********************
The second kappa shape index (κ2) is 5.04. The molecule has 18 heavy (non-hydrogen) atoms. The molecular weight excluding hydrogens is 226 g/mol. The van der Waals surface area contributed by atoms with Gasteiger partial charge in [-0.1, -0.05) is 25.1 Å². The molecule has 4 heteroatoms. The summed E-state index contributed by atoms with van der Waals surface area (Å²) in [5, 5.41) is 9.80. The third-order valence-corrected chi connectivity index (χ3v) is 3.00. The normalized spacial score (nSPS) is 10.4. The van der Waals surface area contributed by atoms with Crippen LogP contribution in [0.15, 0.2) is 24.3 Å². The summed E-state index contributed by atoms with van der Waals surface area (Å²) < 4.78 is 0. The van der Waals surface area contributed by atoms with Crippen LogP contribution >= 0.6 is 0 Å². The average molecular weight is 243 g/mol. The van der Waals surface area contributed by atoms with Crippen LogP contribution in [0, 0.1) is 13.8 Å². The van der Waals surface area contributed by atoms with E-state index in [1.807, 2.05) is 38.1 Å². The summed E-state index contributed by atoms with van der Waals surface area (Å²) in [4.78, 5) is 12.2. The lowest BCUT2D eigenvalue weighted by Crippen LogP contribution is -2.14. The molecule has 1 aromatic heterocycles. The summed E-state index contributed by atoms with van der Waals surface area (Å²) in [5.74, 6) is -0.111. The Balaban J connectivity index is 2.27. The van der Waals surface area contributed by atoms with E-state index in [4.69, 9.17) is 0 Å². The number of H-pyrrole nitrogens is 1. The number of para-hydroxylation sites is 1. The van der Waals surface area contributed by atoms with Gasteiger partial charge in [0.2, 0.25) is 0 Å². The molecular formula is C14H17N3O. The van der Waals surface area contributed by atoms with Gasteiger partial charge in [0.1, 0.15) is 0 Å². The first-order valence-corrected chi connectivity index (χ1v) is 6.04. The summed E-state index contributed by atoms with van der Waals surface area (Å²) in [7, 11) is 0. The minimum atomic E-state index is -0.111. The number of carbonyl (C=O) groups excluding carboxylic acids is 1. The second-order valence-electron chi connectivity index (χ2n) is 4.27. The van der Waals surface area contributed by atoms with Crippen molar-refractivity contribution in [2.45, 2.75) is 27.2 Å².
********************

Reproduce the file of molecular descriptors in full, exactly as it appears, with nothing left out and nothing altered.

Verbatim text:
The second kappa shape index (κ2) is 5.04. The molecule has 18 heavy (non-hydrogen) atoms. The molecular weight excluding hydrogens is 226 g/mol. The van der Waals surface area contributed by atoms with Gasteiger partial charge in [-0.1, -0.05) is 25.1 Å². The molecule has 4 heteroatoms. The summed E-state index contributed by atoms with van der Waals surface area (Å²) in [5, 5.41) is 9.80. The third-order valence-corrected chi connectivity index (χ3v) is 3.00. The normalized spacial score (nSPS) is 10.4. The van der Waals surface area contributed by atoms with Crippen LogP contribution in [0.15, 0.2) is 24.3 Å². The summed E-state index contributed by atoms with van der Waals surface area (Å²) < 4.78 is 0. The van der Waals surface area contributed by atoms with Crippen LogP contribution >= 0.6 is 0 Å². The average molecular weight is 243 g/mol. The van der Waals surface area contributed by atoms with Crippen LogP contribution in [0, 0.1) is 13.8 Å². The van der Waals surface area contributed by atoms with E-state index in [1.807, 2.05) is 38.1 Å². The summed E-state index contributed by atoms with van der Waals surface area (Å²) in [4.78, 5) is 12.2. The lowest BCUT2D eigenvalue weighted by Crippen LogP contribution is -2.14. The molecule has 1 aromatic heterocycles. The summed E-state index contributed by atoms with van der Waals surface area (Å²) in [5.74, 6) is -0.111. The Balaban J connectivity index is 2.27. The van der Waals surface area contributed by atoms with E-state index in [4.69, 9.17) is 0 Å². The number of H-pyrrole nitrogens is 1. The number of para-hydroxylation sites is 1. The van der Waals surface area contributed by atoms with Gasteiger partial charge in [0.2, 0.25) is 0 Å². The molecular formula is C14H17N3O. The van der Waals surface area contributed by atoms with Gasteiger partial charge in [0.1, 0.15) is 0 Å². The first-order valence-corrected chi connectivity index (χ1v) is 6.04. The summed E-state index contributed by atoms with van der Waals surface area (Å²) in [7, 11) is 0. The minimum atomic E-state index is -0.111. The number of carbonyl (C=O) groups excluding carboxylic acids is 1. The second-order valence-electron chi connectivity index (χ2n) is 4.27. The van der Waals surface area contributed by atoms with Crippen molar-refractivity contribution in [2.45, 2.75) is 27.2 Å².